Tuesday, March 19, 2013

Self-Help for Headaches using Chinese Medicine

Everyone has experienced a headache at some point in their life. For some people it is a one time or occasional event, for others it is a chronic and sometimes debilitating condition.

According to Chinese Medical theory, any type of pain is due to stagnation: When there is pain there is no free flow; when there is free flow there is no pain. Headaches are no different in that respect. However there are many things that cause stagnation and stagnation can behave in different ways depending on what is causing it.

The two main types of stagnation are of Qi and Blood. Blood stagnation is more severe, leading to sharper more stabbing pain. Qi stagnation is usually milder in quality, even though it can still be a 10 out of 10 on a 1-10 pain scale; it tends to be more achy and diffuse.

Many things can cause stagnation. Internal organ dysfunction due to diet, emotions or trauma (physical or emotional) is one cause. Other causes are heat, cold, wind or damp/phlegm invading or being cultivated internally which prevent the Qi and/or Blood from flowing properly. When the elements invade the pain can have different qualities too: heat causes burning, hot swelling, "angry" feeling pain; cold is usually fixed pain that better with heat, worse with cold or ice; wind is pain that moves around or causes numbness; dampness or phlegm usually causes pain that feels achy, heavy and sluggish.

When it comes to headaches, not only is there variation in the quality of the pain, but also the location. Headaches can be anywhere on the head, and due to the many different causes there will be many different treatments. The best way to know what is behind your headaches is to visit your local acupuncturist and get treated. She or he can also guide you to certain foods and lifestyle changes that may help you get rid of headaches completely.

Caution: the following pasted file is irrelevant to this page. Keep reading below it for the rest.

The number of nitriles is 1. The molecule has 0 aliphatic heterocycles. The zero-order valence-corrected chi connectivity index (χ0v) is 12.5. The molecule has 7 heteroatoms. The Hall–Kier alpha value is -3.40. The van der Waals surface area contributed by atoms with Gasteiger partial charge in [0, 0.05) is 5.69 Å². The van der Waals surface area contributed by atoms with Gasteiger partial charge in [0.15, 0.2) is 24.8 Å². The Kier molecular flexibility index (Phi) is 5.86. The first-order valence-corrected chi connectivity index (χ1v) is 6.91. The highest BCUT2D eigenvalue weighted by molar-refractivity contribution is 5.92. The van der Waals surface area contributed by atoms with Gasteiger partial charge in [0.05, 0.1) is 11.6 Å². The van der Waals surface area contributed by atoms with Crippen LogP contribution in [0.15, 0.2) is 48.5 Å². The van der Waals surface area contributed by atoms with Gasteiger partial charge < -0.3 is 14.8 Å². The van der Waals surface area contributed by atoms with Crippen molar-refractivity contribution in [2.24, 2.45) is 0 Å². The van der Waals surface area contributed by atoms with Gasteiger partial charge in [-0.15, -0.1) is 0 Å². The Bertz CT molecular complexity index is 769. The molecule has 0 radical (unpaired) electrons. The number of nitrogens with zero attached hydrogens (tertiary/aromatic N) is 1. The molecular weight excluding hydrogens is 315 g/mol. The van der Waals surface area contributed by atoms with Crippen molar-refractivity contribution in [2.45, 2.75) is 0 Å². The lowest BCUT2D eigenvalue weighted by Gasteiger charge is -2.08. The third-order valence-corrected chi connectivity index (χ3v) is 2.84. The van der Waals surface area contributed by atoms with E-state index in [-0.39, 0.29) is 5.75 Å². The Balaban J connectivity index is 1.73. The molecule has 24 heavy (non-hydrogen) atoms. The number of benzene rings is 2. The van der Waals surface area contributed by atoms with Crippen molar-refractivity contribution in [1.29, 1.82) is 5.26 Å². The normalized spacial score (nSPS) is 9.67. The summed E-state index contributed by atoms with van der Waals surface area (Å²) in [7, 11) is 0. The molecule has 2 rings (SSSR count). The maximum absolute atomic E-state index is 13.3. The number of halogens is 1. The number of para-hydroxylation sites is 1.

Here are several points on the body that may offer you some headache relief. If your pain is one-sided, use a point on the same side as your pain. You'll know you've found the point if it is sore when you press it firmly (sometimes it's very sore...):

LI 4--Many people know this as "the headache point," but it is really best for headaches on the front of the head (forehead, over the eyes or even toothaches). This point is located between the thumb and index finger on the back of the hand, at the half-way point of the bone between the big knuckles of the hand and the wrist.

LV 3--This is a great point to use for stress headaches, headaches behind the eyes, eye strain headaches or headaches on the top of the head. This point is located on the foot so it may be harder to reach for some people. Feel free to use the eraser end of a pencil or have a friend help you if your feet are out of reach. LV 3 is between the big toe and the second toe. Start where the base of these two toes join on the foot and slide your finger toward the ankle. The point is located at the "V" in the bones where your finger stops.

SI 3--This point is ideal for headaches that come up from the neck and are located at the back of the head, especially tension headaches from spending too much time hunched over a computer. This point is also very helpful with improving range of motion when turning your head left and right. It is located on the "pinky" side of your hand, just below the big knuckle at the base of your little finger; find it on the very side of your hand that would hit when you "karate chop."

GB 41--Another point on the foot, this is great for headaches on the sides of the head or temples, although is also useful for tension headaches coming up from the neck and shoulders. It may also help with headaches due to TMJ or teeth clenching. This can be combined with LV 3 and/or LI 4 to help lessen migraine pain. This is easiest to find by flexing the toes (lifting them and aiming them toward the ankle). The point is in a depression on the outside (little toe side) of the outermost tendon on top of the foot.

Hopefully these points will help you temporarily, until you can get in to see your acupuncturist (or between visits). Unfortunately headaches are common, but fortunately they often respond very well to acupuncture.